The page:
Thursday, June 29, 2017

Practical Travel Tips for Croatia

If I were talking to a friend about traveling in Croatia, what specific recommendations would I make?

Our experiences with Airbnb were all good. We prefer quiet accommodations and don't need (or want) a lot of frantic activity nearby. If you do like hustle and bustle, our suggestions may not suit you. The private apartments worked well for us since we traveled as a couple, but if I were traveling solo, I'd prefer an onsite front desk/host. Our favorite apartments either for location, physical accommodations, or friendliness of our host(s) were:
  • The Olive Tree City Corner Apartment in Zagreb - in a quiet courtyard, convenient to the Old Town, and very accommodating hosts who went out of their way to make us feel welcome.
  • The Yellow Apartment in Dubrovnik - absolutely beautiful views of the Old Town from up high and a cheery yellow decorating theme.
  • The Little Stream Apartment in Korenica, near Plitvice National Park - quiet residential/rural area just off the highway and only a 15 minute drive to Plitvice; hosts that welcomed us with an outdoor drink of homemade slivovitz (plum moonshine) and a chat; a very new and large apartment just upstairs from our hosts and their children; and a close view of the neighbor's sheep.

We ate our breakfasts in our room with fruit, yogurt, and milk from a nearby grocery store and homemade granola. Lunch was usually a picnic with ingredients from a bakery or grocery store deli. In the evening we would find a restaurant that looked appealing and sit down to enjoy a glass of wine, beer, or cider and our dinner. Prices are very reasonable in Croatia and our kuna went a long way. Our favorite restaurants were:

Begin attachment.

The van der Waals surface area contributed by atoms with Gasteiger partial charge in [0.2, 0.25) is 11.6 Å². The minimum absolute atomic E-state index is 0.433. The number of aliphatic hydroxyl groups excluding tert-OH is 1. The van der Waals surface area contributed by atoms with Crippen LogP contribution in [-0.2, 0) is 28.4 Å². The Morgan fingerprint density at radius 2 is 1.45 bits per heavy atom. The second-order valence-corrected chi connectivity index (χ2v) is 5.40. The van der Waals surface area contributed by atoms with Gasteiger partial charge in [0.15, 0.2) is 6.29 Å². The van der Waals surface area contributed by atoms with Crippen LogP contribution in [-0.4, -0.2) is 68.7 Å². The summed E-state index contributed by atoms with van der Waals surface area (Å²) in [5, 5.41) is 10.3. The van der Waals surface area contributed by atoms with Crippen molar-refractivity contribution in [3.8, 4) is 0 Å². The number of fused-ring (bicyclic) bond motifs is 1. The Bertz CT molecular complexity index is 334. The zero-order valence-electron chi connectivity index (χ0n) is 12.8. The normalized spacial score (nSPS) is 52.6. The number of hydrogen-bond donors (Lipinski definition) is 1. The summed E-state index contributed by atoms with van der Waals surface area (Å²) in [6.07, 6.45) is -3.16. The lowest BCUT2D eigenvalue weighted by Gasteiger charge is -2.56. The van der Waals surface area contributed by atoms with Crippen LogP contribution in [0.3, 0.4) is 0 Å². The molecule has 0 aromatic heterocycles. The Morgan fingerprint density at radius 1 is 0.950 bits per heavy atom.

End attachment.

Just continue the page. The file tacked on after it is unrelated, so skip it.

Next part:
• Aqua 2 in Rovinj, on the waterfront with wide open windows for almost-outdoor seating and great views. Our pasta carbonara was excellent and makes me want to get out my recipe book and make it at home again. I knew my prawns with pasta were going to be a little more work than I expected when our waitress brought me a seafood bib. Fortunately, upon request, she gave me a tutorial on removing the edible portions from the prawn's protective "armature."
  • Gelateria Italia in Rovinj, for the best gelato we had in Croatia. I love the nut flavors - hazelnut and pistachio were wonderful together!
  • Restoran Šapina in Korenica (near Plitvice), a short walk from our apartment where we ate two nights in a row. On our first night, we found that we needed to pre-order the veal peka-style, so we did and returned the next night for the veal prepared "under the bell." It was so tender and delicious. We shared it along with a huge platter of grilled vegetables which were also fabulous.
  • Lunch at Regina del Formaggio in Split, a simple little Italian deli with THE BEST sandwiches. They have a small menu but I could eat that flavorful salami and cheese sandwich everyday!